Hypermedia APIs in Django: Leveraging Class Based Views

It seems that I keep rewriting code that generates APIs from django. I think I’m getting closer to actually getting it right, though :)

I’m rather keen on Collection+JSON at the moment, and spent some time over easter writing an almost complete Collection+JSON client, using KnockoutJS. It loads up a root API url, and then allows navigation around the API using links. While working on this, it occurred to me that Collection+JSON really encodes the same information as a web page:

  • every <link> or <a href=...></a> element is either in links or queries.
  • form-based queries map nicely to queries elements that have a data attribute.
  • items encapsulates the actual data that should be presented.
  • template contains data that can be used to render a form for creating/updating an object.

Ideally, what feels best from my perspective is to have a pure HTML representation of the API, which can be rendered by browsers with JS disabled, and then all of the same urls could also be fetched as Collection+JSON. Then, you are sharing the code, right up to the point where the output is generated.

To handle this, I’ve come up with a protocol for developing django Class Based Views that can be represented as Collection+JSON or plain old HTML. Basically, your view needs to be able to provide links, queries, items. template comes from a form object (called form), and by default items is the queryset attribute.

leveraging views

I subscribe the idea that the less code that is written the better, and I believe that the API wrapper should (a) have minimal code itself, and (b) allow the end developer to write as little code as possible. Django is a great framework, we should leverage as much as is possible of that well written (and well tested) package.

The part of a hypermedia API that is sometimes ignored by web developers is handling the media type selection. I believe this is the domain of the “Accept” and “Content-Type” headers, not anything to do with the URL. Thus, I have a mixin that allows for selecting the output format based on the Accept header. It uses the inbuilt render_to_response method that a django View class has, and handles choosing how to render the response. As it should.

The other trick is how to get the links, queries, items and template into the context. For this, we can use get_context_data. We can call self.get_FOO(**kwargs) for FOO in each of those items. It is then up to the View class to handle those methods.

By default, a Model-based Resource is likely to have a form class, and a model class or a queryset. These can be used to get the items, and in the case of the form, the template. Even in the instance of the queryset (or model), we use the form class to turn the objects into something that can be rendered.

Finally, so it’s super-easy to use the same pattern as with django’s Views (generic.CreateView, for instance), I have a couple of classes: ListResource and DetailResource, which map directly onto CreateView and UpdateView. In the simplest case, you can just use:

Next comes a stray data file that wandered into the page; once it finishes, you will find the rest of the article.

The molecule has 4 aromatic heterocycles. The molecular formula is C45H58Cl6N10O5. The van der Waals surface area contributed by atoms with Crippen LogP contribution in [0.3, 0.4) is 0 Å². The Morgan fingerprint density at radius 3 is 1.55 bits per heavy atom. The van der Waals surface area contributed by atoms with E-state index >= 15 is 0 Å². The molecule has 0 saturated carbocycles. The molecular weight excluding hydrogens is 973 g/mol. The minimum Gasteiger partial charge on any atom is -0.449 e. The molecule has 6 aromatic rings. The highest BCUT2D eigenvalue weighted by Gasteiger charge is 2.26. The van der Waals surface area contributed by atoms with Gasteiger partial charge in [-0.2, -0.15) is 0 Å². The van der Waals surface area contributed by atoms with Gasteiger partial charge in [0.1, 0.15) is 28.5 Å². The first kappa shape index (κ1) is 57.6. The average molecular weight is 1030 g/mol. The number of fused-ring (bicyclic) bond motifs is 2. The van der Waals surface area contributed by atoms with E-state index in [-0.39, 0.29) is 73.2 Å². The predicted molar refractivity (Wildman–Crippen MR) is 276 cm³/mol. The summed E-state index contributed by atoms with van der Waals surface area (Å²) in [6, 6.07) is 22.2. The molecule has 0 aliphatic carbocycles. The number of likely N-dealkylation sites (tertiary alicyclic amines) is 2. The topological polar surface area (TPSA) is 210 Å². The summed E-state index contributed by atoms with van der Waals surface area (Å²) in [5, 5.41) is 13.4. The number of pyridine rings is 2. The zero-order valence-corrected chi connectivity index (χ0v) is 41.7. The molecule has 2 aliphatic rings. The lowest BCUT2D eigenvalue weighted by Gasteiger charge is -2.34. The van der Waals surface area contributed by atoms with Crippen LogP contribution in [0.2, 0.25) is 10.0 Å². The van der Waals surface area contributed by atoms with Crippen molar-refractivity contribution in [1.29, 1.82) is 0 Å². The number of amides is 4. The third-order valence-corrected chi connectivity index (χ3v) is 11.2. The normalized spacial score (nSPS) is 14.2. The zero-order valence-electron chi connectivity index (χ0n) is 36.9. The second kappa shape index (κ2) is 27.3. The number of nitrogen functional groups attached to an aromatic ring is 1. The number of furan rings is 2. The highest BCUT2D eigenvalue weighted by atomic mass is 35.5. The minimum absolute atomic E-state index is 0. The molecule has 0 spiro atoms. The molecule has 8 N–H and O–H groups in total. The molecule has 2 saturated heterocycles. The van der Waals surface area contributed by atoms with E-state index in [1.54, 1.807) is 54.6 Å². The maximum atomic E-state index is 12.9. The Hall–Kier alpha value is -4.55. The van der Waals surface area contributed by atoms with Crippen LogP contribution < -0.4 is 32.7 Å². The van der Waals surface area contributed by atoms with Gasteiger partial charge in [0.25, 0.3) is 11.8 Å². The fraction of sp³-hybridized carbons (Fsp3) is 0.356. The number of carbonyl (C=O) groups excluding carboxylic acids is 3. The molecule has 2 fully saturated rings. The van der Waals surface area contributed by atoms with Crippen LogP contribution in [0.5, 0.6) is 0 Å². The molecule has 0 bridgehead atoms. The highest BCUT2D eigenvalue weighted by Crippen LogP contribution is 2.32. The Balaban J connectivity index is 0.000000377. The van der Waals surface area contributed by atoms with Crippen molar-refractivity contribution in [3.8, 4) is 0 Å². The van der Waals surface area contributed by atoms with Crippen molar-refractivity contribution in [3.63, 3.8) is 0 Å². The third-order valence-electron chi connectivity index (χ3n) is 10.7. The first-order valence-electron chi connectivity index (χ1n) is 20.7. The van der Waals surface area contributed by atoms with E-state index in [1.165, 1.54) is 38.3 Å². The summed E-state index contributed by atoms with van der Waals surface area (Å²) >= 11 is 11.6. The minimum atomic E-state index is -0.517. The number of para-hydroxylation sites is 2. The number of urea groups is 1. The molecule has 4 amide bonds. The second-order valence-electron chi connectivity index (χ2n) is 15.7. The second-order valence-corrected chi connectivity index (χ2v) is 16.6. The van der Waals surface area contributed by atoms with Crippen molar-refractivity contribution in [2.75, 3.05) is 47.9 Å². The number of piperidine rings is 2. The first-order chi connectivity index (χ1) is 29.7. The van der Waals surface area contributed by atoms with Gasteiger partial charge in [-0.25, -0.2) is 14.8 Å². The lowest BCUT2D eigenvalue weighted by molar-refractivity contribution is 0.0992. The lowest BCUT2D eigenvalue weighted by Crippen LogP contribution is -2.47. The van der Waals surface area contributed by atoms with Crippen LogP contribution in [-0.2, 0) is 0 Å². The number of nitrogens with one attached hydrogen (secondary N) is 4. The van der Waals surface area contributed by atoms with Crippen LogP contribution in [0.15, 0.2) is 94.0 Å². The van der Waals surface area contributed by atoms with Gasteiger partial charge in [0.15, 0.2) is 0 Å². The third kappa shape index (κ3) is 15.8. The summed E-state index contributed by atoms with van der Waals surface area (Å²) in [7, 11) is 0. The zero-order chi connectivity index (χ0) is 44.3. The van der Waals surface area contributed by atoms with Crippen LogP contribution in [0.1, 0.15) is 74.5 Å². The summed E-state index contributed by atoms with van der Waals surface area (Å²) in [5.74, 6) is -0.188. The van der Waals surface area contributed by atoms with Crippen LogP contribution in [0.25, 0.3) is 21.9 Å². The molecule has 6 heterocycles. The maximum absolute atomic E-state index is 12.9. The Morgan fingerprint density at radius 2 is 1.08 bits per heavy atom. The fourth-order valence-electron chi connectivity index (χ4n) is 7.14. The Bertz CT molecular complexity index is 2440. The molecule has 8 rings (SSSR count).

urlpatterns = patterns('',
    url(r'^foo/$', ListResource.as_view(model=Foo)),
    url(r'^foo/(<?P<pk>\d+)/$', DetailResource.as_view(model=Foo))

There is also a Resource, which just combines the resource-level bits with generic.TemplateView. You can use ResourceMixin with any other class-based-view, but make sure it appears earlier than the django view class, to make sure we get the correct method resolution order.

There is still the matter of the links attribute. Knowing what to put into this can be a bit tricky. I’ve come to realise that this should contain a list of the valid states that can be accessed when you are in a given state. You will want to use django’s reverse function to populate the href attribute:

class Root(Resource):
    template_name = 'base.html'
    def get_links(self):
        return [
            {"rel": "root", "href": reverse('root'), "prompt": "Home"},
            {"rel": "user", "href": reverse('user'), "prompt": "You"},
            {"rel": "links", "href": reverse('tasks:list'), "prompt": "Task List"},

Note that you actually need to provide the view names (and namespaces, if appropriate) to reverse. Similarly, for any queries, you would want to use reverse, to make it easier to change the URL later. Also, django will complain if you have not installed something you reference, meaning your links and queries should never 404.

I’m still toying with the feature of having an automatic list of links that should be used for every view. Obviously, this should only contain a list of states that can be moved to from any state within the system.

For rendering HTML, you may need to change your templates: actually, you should change your templates. Instead of using:

<a href="{% url 'foo'  %}">Foo Link</a>

You would reference that items in your links array:

<a href="{{ links.foo.href }}">{{ links.foo.prompt }}</a>